This novel (it's Russian title is "Generation "P" where "P" stays for Pepsi) became a cult book in Russia not only among intellectuals. It excellently depicts the general atmosphere of confusion, unreality and at the same time ironic sarcasm that was so typical for Russians in the middle of 90's. The transformation of Russia from despotic `socialism' to anarchic `capitalism' can be compared to culture shock known to anyone who lived in a foreign country long enough. First, you are euphoric about that new country, its people and customs, then a month later you start to hate it, then comes the time of confusion and after a year or so you learn how to live with it.
The protagonist of the novel Tatarsky acts a typical young Moscovite using every opportunity to find some firm ground in the confusing world of free economy. He becomes a successful copywriter who compensates his total lack of knowledge in advertising by artful citations from Trout's book "Positioning: a battle for your mind" and inventive `localization' of American commercials. Some time later he moves into the sphere of high politics only to discover that all Russian politicians are nothing but virtual digital images run on TV by his own scripts under strict supervision by American government. Who's behind this conspiracy? Who runs the show? Why people believe it all? No spoilers here but the final answer is both unexpected and "Buddhistic" as all of Pelevin's novels and stories.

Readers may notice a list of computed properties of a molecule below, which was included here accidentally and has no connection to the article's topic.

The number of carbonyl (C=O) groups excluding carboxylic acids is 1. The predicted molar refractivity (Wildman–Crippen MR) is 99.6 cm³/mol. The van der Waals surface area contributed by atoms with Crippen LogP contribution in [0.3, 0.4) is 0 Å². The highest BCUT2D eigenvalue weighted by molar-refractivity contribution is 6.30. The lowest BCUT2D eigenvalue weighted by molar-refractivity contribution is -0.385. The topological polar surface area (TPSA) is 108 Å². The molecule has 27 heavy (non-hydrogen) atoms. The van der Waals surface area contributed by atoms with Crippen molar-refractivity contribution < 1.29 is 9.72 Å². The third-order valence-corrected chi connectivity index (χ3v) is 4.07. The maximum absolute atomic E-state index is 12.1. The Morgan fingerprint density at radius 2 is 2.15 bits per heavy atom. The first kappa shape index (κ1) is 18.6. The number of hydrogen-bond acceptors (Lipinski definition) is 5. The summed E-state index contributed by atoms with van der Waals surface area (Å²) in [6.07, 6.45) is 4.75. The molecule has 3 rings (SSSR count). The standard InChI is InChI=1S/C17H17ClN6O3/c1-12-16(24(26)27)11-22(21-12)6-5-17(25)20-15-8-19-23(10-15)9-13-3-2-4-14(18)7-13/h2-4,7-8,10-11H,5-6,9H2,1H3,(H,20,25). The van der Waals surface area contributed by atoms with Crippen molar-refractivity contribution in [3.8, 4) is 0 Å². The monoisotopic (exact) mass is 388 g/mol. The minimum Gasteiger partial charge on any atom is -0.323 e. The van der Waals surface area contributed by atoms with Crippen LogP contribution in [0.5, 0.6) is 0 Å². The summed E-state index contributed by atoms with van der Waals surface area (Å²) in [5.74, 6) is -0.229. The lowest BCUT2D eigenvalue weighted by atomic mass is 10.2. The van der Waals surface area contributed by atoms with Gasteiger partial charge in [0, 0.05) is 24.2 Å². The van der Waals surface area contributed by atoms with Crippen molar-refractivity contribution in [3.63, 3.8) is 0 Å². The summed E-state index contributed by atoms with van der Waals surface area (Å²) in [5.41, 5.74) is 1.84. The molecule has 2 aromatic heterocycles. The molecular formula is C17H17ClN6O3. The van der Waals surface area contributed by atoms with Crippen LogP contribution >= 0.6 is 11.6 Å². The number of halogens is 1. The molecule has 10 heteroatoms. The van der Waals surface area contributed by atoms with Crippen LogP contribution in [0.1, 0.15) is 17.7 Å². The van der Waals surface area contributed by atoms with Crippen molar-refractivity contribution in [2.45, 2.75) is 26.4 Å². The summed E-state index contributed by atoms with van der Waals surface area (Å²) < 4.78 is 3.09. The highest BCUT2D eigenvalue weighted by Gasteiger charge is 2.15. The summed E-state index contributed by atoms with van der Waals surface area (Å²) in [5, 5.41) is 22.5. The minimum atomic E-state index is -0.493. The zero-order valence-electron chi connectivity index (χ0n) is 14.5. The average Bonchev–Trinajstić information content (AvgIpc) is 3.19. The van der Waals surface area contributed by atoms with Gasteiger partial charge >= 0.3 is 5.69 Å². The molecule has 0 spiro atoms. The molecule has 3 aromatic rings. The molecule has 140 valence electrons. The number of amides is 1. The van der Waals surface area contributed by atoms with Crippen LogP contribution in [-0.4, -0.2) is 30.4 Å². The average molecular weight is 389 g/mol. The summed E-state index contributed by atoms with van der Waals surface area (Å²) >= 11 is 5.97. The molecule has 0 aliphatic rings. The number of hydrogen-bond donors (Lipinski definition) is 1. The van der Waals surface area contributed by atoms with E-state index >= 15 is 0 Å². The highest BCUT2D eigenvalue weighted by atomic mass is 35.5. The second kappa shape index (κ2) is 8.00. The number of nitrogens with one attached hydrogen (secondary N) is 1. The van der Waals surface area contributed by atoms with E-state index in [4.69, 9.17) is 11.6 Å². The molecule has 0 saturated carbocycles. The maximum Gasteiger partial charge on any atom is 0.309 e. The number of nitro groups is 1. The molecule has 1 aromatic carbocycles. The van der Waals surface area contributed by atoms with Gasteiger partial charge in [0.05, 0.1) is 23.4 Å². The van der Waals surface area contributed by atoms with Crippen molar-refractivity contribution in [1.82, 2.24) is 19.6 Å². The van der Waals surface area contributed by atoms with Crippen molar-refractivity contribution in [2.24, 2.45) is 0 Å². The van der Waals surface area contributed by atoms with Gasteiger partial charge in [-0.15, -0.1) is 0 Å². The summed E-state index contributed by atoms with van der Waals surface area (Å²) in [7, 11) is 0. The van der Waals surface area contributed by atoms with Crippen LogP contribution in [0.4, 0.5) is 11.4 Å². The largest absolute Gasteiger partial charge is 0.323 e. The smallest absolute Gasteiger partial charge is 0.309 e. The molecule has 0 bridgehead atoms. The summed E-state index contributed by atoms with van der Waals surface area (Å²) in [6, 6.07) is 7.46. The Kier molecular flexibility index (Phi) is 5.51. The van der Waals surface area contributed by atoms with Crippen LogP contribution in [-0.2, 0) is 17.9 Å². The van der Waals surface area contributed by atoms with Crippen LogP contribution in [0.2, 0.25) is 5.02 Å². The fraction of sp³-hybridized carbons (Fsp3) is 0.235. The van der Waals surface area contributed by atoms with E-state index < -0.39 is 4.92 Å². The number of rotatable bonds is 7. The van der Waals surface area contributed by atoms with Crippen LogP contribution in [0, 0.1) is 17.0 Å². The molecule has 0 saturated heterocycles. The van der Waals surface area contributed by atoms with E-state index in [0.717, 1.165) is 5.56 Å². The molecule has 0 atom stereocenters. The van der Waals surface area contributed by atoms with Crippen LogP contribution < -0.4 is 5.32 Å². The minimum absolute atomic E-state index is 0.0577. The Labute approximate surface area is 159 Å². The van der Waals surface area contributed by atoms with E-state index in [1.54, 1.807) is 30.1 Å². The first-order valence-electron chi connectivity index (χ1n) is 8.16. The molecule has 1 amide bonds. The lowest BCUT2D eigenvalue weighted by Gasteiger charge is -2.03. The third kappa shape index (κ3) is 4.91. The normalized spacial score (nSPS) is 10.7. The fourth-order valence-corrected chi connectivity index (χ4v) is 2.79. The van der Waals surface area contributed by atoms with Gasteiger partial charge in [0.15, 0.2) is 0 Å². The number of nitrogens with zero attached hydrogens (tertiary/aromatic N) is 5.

It would be a mistake to think that this novel is about confusion in post-perestroka Russia. Pelevin satire aims mostly at American values and way of life and mind manipulation brought by mass media, advertising and globalization. This novel is about transition between a real and tangible world to the virtual reality of brands, politics and Hollywood standards. When you're suddenly trapped in this transition you can either accept it or find solution in zen philosophy. My favorite one is a zen way of watching TV - first you watch it with picture off but sound on, then with picture on but sound off, and only real zen masters watch TV with both picture and sound off.
A note for those who read other Pelevin's book - this is probably his first `real' novel. Pelevin is a master of short stories and his previous novels were usually a collection of stories sewn by a loose plot. "Homo Zapiens" is different.